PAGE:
Friday, August 20, 2010
"Dis-Oriented: Nguyen, Nakamoto and Noorbakhsh" BANG BANG BANG
San Francisco's cup is overflowing with brilliant solo performers these days. The Solo Performance Workshop Festival features two weeks of one-person theater pieces. Last night's premiere "Dis-Oriented" showcased Thao P Nguyen, Colleen "Coke" Nakamoto and Zahra Noorbakhsh.
Each woman does her own segment, although Nguyen and Nakamoto do a short bit together at the beginning and Nakamoto and Noorbaksh finish the evening with another short short. The concept has something to do with Asian-ness but is really more about each woman finding her own place to stand in a complicated world.
Thao P. Nguyen is the most multi-faceted. Her tale of Obama-mania leading to gay rights marches from City Hall to the Castro -- and back to City Hall -- is beautifully drawn. She uses her Vietnamese parents to great effect, especially the portrait she draws of her dad peeling a piece of fruit for her mom, as he has done every day of their life together.
Next comes Coke Nakamoto, who is a few decades more than eight years old but has channeled her inner eight year old brilliantly, as the child searches for exactly what it means to be a woman. Nakamoto appears to have no hip or leg joints as she bounces around the stage in a plastic skirt with constant looks of fluid amazement on her face. Her bit about finding the Playboy and Penthouse magazines in her brothers' room is priceless.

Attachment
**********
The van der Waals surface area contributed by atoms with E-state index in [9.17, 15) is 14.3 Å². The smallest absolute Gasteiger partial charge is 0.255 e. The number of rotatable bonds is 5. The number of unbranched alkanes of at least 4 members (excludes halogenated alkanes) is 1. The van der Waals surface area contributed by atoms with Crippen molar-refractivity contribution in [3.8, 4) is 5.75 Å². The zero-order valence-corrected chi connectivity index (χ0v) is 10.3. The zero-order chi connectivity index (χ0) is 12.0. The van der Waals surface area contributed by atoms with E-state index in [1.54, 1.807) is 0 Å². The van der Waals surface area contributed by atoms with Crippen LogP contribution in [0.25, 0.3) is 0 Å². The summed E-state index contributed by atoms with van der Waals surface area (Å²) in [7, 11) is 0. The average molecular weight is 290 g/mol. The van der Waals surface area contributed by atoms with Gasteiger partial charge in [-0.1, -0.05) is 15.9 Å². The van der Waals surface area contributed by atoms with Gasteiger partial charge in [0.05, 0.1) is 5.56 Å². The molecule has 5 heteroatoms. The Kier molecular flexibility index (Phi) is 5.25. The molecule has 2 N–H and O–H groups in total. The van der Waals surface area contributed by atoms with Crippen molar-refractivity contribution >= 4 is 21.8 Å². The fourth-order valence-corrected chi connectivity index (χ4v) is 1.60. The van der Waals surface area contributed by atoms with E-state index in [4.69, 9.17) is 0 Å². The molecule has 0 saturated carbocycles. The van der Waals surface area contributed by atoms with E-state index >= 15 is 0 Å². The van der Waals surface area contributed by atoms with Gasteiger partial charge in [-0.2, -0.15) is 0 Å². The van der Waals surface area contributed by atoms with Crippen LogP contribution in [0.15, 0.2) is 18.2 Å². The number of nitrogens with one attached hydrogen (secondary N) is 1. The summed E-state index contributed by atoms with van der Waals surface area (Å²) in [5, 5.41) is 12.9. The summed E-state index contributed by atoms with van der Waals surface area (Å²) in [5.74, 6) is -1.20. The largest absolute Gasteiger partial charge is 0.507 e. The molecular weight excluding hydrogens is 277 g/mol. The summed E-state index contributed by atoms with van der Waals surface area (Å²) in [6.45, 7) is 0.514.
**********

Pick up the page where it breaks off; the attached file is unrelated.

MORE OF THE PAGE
We are assuming the selection of James Brown's "sex machine" on the house music system, after Nakamoto's questioning of female roles, was an unfortunate accident and not some kind of really twisted irony.
After intermission, Zahra Noorbakhsh spins a delightful story about how she and her Perisan Muslim father come to a compromise over her choice to have her white atheist boy friend move in with her. Love conquers all, especially after the boy friend is willing to chant a little incomprehensible Arabic. "All Atheists are Muslim" reminds us that with a little humor and a lot of food anything is possible.
All three women do beautiful portraits of their parents, and all three stories have a common thread: exactly how much do we, as independent women, choose to fit in or stand out from our culture? If the rest of the festival is as good as Nguyen, Nakamoto and Noorbakhsh, this will be a terrific two weeks.
RATINGS: BANG BANG BANG
The San Francisco Theater Blog Awards Division awards Thao P. Nguyen, Coke Nakamoto and Zahra Noorbakhsh Three BANGLES of PRAISE. Each was thought-provoking, and all three showed off a different side of themselves. Nguyen is brash but still leery -- she's openly gay to everyone but her family. Nakamoto is wide-eyed as a child but clearly guarded as an adult -- she is, for example, unwilling to believe that even Asians can be racists.
And Zahra Noorbakhsh is all of us -- the modern adult anxious to make her own decisions while still desperately wishing to be at one with her family. The culmination of her story is quite touching -- she and her father know they either have to compromise their hardened positions or they will lose each other. Neither is willing to do that. When her dad says "Daddy take care of this, man," both are pleased. And he does. Daddy knows best.
A lovely night of theater at Stage Werx.
"Solo Performance Workshop"
Different performers through August 29
Stage Werx Theater
533 Sutter Street (at Powell Street), San Francisco
$20-$35 (or all 7 shows for $69)